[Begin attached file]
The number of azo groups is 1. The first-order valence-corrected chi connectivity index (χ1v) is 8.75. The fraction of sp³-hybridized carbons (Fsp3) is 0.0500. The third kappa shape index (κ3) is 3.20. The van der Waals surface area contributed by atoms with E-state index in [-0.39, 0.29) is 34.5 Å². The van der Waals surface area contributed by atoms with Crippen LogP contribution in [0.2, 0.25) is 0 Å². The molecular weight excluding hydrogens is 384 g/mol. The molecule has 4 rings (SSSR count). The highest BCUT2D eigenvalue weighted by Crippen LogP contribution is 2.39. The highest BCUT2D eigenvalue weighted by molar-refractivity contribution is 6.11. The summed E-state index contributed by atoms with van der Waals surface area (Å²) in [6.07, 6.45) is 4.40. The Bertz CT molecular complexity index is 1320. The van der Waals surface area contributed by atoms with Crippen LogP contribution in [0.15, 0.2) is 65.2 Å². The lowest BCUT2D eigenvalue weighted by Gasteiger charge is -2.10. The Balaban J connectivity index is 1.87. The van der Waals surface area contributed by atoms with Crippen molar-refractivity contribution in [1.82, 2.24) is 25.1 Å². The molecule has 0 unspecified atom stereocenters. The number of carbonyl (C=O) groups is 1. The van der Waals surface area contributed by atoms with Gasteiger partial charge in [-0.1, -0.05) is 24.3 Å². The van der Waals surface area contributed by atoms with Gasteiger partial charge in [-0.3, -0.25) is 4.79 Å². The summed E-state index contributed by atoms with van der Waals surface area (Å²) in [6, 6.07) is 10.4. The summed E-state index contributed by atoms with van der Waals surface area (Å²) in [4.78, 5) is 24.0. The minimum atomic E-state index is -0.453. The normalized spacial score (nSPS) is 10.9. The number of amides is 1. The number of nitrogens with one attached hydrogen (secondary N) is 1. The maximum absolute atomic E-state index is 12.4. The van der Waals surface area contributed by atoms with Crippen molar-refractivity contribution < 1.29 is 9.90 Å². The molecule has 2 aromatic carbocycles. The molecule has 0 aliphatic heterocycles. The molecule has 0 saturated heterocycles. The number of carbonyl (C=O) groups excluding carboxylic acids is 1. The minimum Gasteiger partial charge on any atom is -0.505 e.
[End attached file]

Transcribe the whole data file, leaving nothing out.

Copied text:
The number of azo groups is 1. The first-order valence-corrected chi connectivity index (χ1v) is 8.75. The fraction of sp³-hybridized carbons (Fsp3) is 0.0500. The third kappa shape index (κ3) is 3.20. The van der Waals surface area contributed by atoms with E-state index in [-0.39, 0.29) is 34.5 Å². The van der Waals surface area contributed by atoms with Crippen LogP contribution in [0.2, 0.25) is 0 Å². The molecular weight excluding hydrogens is 384 g/mol. The molecule has 4 rings (SSSR count). The highest BCUT2D eigenvalue weighted by Crippen LogP contribution is 2.39. The highest BCUT2D eigenvalue weighted by molar-refractivity contribution is 6.11. The summed E-state index contributed by atoms with van der Waals surface area (Å²) in [6.07, 6.45) is 4.40. The Bertz CT molecular complexity index is 1320. The van der Waals surface area contributed by atoms with Crippen LogP contribution in [0.15, 0.2) is 65.2 Å². The lowest BCUT2D eigenvalue weighted by Gasteiger charge is -2.10. The Balaban J connectivity index is 1.87. The van der Waals surface area contributed by atoms with Crippen molar-refractivity contribution in [1.82, 2.24) is 25.1 Å². The molecule has 0 unspecified atom stereocenters. The number of carbonyl (C=O) groups is 1. The van der Waals surface area contributed by atoms with Gasteiger partial charge in [-0.1, -0.05) is 24.3 Å². The van der Waals surface area contributed by atoms with Gasteiger partial charge in [-0.3, -0.25) is 4.79 Å². The summed E-state index contributed by atoms with van der Waals surface area (Å²) in [6, 6.07) is 10.4. The summed E-state index contributed by atoms with van der Waals surface area (Å²) in [4.78, 5) is 24.0. The minimum atomic E-state index is -0.453. The normalized spacial score (nSPS) is 10.9. The number of amides is 1. The number of nitrogens with one attached hydrogen (secondary N) is 1. The maximum absolute atomic E-state index is 12.4. The van der Waals surface area contributed by atoms with Crippen molar-refractivity contribution < 1.29 is 9.90 Å². The molecule has 2 aromatic carbocycles. The molecule has 0 aliphatic heterocycles. The molecule has 0 saturated heterocycles. The number of carbonyl (C=O) groups excluding carboxylic acids is 1. The minimum Gasteiger partial charge on any atom is -0.505 e.